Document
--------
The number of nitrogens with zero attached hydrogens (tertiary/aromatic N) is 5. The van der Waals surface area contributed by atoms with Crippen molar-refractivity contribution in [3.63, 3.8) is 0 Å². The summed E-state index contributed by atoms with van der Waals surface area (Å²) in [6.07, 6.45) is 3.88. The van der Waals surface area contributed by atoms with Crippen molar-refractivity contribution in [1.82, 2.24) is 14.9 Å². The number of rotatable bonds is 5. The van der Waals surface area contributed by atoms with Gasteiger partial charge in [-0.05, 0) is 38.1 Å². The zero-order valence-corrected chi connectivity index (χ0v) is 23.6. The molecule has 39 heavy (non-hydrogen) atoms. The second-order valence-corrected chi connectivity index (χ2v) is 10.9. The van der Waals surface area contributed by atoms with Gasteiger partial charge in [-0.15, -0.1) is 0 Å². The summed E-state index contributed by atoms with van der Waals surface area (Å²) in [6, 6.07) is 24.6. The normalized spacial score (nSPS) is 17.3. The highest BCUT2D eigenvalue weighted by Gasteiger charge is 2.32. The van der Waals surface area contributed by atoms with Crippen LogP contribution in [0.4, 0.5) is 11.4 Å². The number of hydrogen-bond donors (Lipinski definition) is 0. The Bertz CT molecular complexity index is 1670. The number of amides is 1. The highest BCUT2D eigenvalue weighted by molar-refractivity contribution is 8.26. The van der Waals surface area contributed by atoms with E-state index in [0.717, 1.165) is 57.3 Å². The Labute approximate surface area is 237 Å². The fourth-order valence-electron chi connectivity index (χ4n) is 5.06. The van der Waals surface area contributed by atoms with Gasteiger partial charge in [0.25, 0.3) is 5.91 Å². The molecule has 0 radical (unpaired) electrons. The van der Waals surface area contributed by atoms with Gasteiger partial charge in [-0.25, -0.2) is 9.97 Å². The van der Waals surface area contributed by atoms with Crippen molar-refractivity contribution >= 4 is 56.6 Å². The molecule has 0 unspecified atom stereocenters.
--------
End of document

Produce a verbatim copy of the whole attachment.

The number of nitrogens with zero attached hydrogens (tertiary/aromatic N) is 5. The van der Waals surface area contributed by atoms with Crippen molar-refractivity contribution in [3.63, 3.8) is 0 Å². The summed E-state index contributed by atoms with van der Waals surface area (Å²) in [6.07, 6.45) is 3.88. The van der Waals surface area contributed by atoms with Crippen molar-refractivity contribution in [1.82, 2.24) is 14.9 Å². The number of rotatable bonds is 5. The van der Waals surface area contributed by atoms with Gasteiger partial charge in [-0.05, 0) is 38.1 Å². The zero-order valence-corrected chi connectivity index (χ0v) is 23.6. The molecule has 39 heavy (non-hydrogen) atoms. The second-order valence-corrected chi connectivity index (χ2v) is 10.9. The van der Waals surface area contributed by atoms with Gasteiger partial charge in [-0.15, -0.1) is 0 Å². The summed E-state index contributed by atoms with van der Waals surface area (Å²) in [6, 6.07) is 24.6. The normalized spacial score (nSPS) is 17.3. The highest BCUT2D eigenvalue weighted by Gasteiger charge is 2.32. The van der Waals surface area contributed by atoms with Crippen LogP contribution in [0.4, 0.5) is 11.4 Å². The number of hydrogen-bond donors (Lipinski definition) is 0. The Bertz CT molecular complexity index is 1670. The number of amides is 1. The highest BCUT2D eigenvalue weighted by molar-refractivity contribution is 8.26. The van der Waals surface area contributed by atoms with E-state index in [0.717, 1.165) is 57.3 Å². The Labute approximate surface area is 237 Å². The fourth-order valence-electron chi connectivity index (χ4n) is 5.06. The van der Waals surface area contributed by atoms with Gasteiger partial charge in [0.25, 0.3) is 5.91 Å². The molecule has 0 radical (unpaired) electrons. The van der Waals surface area contributed by atoms with Gasteiger partial charge in [-0.25, -0.2) is 9.97 Å². The van der Waals surface area contributed by atoms with Crippen molar-refractivity contribution >= 4 is 56.6 Å². The molecule has 0 unspecified atom stereocenters.